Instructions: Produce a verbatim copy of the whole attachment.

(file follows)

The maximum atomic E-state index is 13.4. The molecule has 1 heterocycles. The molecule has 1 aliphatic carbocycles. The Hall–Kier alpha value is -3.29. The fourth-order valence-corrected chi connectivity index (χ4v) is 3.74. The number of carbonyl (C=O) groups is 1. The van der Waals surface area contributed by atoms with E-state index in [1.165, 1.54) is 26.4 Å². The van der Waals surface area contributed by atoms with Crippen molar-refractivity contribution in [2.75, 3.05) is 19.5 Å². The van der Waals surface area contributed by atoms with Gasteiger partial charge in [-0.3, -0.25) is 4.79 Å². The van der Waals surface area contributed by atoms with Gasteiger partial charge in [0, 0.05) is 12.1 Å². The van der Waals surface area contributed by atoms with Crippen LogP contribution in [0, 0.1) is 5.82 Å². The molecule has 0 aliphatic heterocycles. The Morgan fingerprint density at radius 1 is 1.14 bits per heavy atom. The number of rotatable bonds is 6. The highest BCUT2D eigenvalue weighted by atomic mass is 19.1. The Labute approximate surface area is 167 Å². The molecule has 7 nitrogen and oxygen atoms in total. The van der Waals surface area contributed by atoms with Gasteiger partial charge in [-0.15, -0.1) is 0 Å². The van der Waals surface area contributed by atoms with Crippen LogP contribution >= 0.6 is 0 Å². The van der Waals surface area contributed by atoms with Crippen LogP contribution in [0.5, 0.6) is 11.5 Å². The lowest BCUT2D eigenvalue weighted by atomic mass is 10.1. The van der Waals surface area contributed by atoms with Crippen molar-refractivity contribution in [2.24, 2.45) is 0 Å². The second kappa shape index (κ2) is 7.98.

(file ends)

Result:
The maximum atomic E-state index is 13.4. The molecule has 1 heterocycles. The molecule has 1 aliphatic carbocycles. The Hall–Kier alpha value is -3.29. The fourth-order valence-corrected chi connectivity index (χ4v) is 3.74. The number of carbonyl (C=O) groups is 1. The van der Waals surface area contributed by atoms with E-state index in [1.165, 1.54) is 26.4 Å². The van der Waals surface area contributed by atoms with Crippen molar-refractivity contribution in [2.75, 3.05) is 19.5 Å². The van der Waals surface area contributed by atoms with Gasteiger partial charge in [-0.3, -0.25) is 4.79 Å². The van der Waals surface area contributed by atoms with Gasteiger partial charge in [0, 0.05) is 12.1 Å². The van der Waals surface area contributed by atoms with Crippen LogP contribution in [0, 0.1) is 5.82 Å². The molecule has 0 aliphatic heterocycles. The Morgan fingerprint density at radius 1 is 1.14 bits per heavy atom. The number of rotatable bonds is 6. The highest BCUT2D eigenvalue weighted by atomic mass is 19.1. The Labute approximate surface area is 167 Å². The molecule has 7 nitrogen and oxygen atoms in total. The van der Waals surface area contributed by atoms with Gasteiger partial charge in [-0.15, -0.1) is 0 Å². The van der Waals surface area contributed by atoms with Crippen LogP contribution >= 0.6 is 0 Å². The van der Waals surface area contributed by atoms with Crippen LogP contribution in [0.5, 0.6) is 11.5 Å². The lowest BCUT2D eigenvalue weighted by atomic mass is 10.1. The van der Waals surface area contributed by atoms with Crippen molar-refractivity contribution in [2.24, 2.45) is 0 Å². The second kappa shape index (κ2) is 7.98.